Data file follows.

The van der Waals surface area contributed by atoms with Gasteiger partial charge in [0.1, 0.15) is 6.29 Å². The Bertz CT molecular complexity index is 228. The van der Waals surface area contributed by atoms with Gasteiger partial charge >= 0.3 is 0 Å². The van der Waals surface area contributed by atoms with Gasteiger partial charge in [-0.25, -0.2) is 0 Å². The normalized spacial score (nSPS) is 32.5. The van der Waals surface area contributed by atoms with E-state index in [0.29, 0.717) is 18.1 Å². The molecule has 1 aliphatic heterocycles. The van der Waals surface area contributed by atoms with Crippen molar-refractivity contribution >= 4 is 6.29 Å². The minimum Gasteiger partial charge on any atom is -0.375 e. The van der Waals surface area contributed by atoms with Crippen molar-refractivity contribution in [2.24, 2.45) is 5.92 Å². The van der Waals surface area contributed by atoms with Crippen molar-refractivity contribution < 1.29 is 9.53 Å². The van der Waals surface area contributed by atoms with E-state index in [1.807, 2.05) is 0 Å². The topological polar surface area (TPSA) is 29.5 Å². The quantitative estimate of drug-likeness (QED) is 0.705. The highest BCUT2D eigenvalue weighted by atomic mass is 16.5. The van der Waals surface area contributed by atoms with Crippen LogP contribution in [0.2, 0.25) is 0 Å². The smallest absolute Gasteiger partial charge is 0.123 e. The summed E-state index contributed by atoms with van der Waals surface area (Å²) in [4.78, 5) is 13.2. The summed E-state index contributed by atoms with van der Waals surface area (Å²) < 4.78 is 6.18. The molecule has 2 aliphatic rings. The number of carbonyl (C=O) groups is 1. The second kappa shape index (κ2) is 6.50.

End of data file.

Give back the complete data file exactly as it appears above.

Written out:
The van der Waals surface area contributed by atoms with Gasteiger partial charge in [0.1, 0.15) is 6.29 Å². The Bertz CT molecular complexity index is 228. The van der Waals surface area contributed by atoms with Gasteiger partial charge >= 0.3 is 0 Å². The van der Waals surface area contributed by atoms with Gasteiger partial charge in [-0.25, -0.2) is 0 Å². The normalized spacial score (nSPS) is 32.5. The van der Waals surface area contributed by atoms with E-state index in [0.29, 0.717) is 18.1 Å². The molecule has 1 aliphatic heterocycles. The van der Waals surface area contributed by atoms with Crippen molar-refractivity contribution >= 4 is 6.29 Å². The minimum Gasteiger partial charge on any atom is -0.375 e. The van der Waals surface area contributed by atoms with Crippen molar-refractivity contribution in [2.24, 2.45) is 5.92 Å². The van der Waals surface area contributed by atoms with Crippen molar-refractivity contribution < 1.29 is 9.53 Å². The van der Waals surface area contributed by atoms with E-state index in [1.807, 2.05) is 0 Å². The topological polar surface area (TPSA) is 29.5 Å². The quantitative estimate of drug-likeness (QED) is 0.705. The highest BCUT2D eigenvalue weighted by atomic mass is 16.5. The van der Waals surface area contributed by atoms with Crippen LogP contribution in [0.2, 0.25) is 0 Å². The smallest absolute Gasteiger partial charge is 0.123 e. The summed E-state index contributed by atoms with van der Waals surface area (Å²) in [4.78, 5) is 13.2. The summed E-state index contributed by atoms with van der Waals surface area (Å²) < 4.78 is 6.18. The molecule has 2 aliphatic rings. The number of carbonyl (C=O) groups is 1. The second kappa shape index (κ2) is 6.50.